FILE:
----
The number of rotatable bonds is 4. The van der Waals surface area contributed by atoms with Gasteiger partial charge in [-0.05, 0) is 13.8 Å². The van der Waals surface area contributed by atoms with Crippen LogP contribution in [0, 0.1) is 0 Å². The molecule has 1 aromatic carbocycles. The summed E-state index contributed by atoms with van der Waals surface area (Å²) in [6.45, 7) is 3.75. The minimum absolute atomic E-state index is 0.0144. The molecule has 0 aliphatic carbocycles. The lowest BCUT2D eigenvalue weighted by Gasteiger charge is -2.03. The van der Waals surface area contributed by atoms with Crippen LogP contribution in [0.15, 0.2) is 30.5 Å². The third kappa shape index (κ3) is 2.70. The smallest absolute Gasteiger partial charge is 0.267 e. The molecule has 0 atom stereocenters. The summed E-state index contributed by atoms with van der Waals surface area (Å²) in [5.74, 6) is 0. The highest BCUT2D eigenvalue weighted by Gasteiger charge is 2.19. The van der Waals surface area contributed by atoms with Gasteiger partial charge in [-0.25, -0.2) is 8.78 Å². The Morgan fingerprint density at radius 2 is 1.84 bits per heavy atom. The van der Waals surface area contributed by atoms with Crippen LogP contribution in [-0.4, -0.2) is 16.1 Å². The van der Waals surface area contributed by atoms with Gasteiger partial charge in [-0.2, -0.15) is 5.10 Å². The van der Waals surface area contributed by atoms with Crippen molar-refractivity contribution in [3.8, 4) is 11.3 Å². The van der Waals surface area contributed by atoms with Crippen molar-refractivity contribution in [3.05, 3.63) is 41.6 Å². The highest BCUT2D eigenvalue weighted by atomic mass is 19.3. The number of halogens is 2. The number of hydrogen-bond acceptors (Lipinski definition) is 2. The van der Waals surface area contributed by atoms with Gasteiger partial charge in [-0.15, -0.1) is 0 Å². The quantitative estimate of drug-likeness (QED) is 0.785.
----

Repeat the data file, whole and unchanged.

The number of rotatable bonds is 4. The van der Waals surface area contributed by atoms with Gasteiger partial charge in [-0.05, 0) is 13.8 Å². The van der Waals surface area contributed by atoms with Crippen LogP contribution in [0, 0.1) is 0 Å². The molecule has 1 aromatic carbocycles. The summed E-state index contributed by atoms with van der Waals surface area (Å²) in [6.45, 7) is 3.75. The minimum absolute atomic E-state index is 0.0144. The molecule has 0 aliphatic carbocycles. The lowest BCUT2D eigenvalue weighted by Gasteiger charge is -2.03. The van der Waals surface area contributed by atoms with Crippen LogP contribution in [0.15, 0.2) is 30.5 Å². The third kappa shape index (κ3) is 2.70. The smallest absolute Gasteiger partial charge is 0.267 e. The molecule has 0 atom stereocenters. The summed E-state index contributed by atoms with van der Waals surface area (Å²) in [5.74, 6) is 0. The highest BCUT2D eigenvalue weighted by Gasteiger charge is 2.19. The van der Waals surface area contributed by atoms with Gasteiger partial charge in [-0.25, -0.2) is 8.78 Å². The Morgan fingerprint density at radius 2 is 1.84 bits per heavy atom. The van der Waals surface area contributed by atoms with Crippen LogP contribution in [-0.4, -0.2) is 16.1 Å². The van der Waals surface area contributed by atoms with Gasteiger partial charge in [-0.2, -0.15) is 5.10 Å². The van der Waals surface area contributed by atoms with Crippen molar-refractivity contribution in [3.8, 4) is 11.3 Å². The van der Waals surface area contributed by atoms with Crippen molar-refractivity contribution in [3.05, 3.63) is 41.6 Å². The highest BCUT2D eigenvalue weighted by atomic mass is 19.3. The number of halogens is 2. The number of hydrogen-bond acceptors (Lipinski definition) is 2. The van der Waals surface area contributed by atoms with Gasteiger partial charge in [-0.15, -0.1) is 0 Å². The quantitative estimate of drug-likeness (QED) is 0.785.